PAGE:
(14 April 2015) – INJEP, the National Institute for Youth and People’s Education (France), has published a study shedding light on the life of rural youth.
Social scientists have studied rural youth to a much lesser extent than their urban counterparts. The aim of this new review of literature on the subject was to identify research on rural youth, showing both the diversity and commonalities. What are, in essence, their living conditions, their world views, and how do they differ from urban youth?
In his study, Benoit Coquard shows how rural youth was perceived by social sciences historically. Because a rural environment was seen as traditional and old-fashioned, rural youth have mostly been described as peasant, untouched by the changes in modern society.
However, this pessimistic and folkloristic view has largely been invalidated by recent research. The renewed interest in rural youth studies provides a more accurate knowledge of their situation, which is essentially no different from that of urban youth.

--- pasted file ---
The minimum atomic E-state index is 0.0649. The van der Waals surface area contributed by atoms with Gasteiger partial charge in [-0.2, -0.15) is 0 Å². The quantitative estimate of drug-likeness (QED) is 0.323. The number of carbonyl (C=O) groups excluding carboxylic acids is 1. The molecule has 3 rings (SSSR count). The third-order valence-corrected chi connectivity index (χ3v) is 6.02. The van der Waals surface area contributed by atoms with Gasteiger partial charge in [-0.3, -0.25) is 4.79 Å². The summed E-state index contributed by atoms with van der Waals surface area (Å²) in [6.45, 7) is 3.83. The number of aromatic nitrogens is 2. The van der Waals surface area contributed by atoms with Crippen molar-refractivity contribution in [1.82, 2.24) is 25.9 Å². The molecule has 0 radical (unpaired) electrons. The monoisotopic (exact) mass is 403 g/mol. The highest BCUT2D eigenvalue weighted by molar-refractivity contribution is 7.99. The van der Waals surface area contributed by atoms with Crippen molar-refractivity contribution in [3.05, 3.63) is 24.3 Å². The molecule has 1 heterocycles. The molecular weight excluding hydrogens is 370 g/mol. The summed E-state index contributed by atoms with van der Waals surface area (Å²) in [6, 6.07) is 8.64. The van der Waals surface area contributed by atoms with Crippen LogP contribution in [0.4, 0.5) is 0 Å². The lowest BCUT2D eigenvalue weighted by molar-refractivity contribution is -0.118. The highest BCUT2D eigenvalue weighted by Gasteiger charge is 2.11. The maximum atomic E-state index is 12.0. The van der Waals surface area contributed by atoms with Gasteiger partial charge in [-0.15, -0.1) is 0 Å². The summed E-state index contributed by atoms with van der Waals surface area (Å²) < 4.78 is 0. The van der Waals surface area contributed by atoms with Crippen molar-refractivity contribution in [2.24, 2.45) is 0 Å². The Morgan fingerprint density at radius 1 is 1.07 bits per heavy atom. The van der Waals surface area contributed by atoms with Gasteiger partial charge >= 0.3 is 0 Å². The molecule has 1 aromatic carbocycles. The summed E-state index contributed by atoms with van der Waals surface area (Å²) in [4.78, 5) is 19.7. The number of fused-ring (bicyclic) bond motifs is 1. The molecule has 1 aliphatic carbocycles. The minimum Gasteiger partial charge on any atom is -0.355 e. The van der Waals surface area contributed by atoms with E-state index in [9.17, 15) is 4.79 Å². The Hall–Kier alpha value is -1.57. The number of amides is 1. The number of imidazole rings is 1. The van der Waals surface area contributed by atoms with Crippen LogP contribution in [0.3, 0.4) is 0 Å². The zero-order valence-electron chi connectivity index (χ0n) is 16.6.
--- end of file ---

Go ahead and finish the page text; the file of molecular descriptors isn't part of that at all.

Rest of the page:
The specifics of rural youth hold true for many of its members, as most of them come from the working class and are often less educated than their urban counterparts. Rural youth also have to face the recurring dilemma of whether to stay or to leave the countryside to live and work in a more urban environment, especially against the backdrop of a changing rural economy, both in agriculture and industry.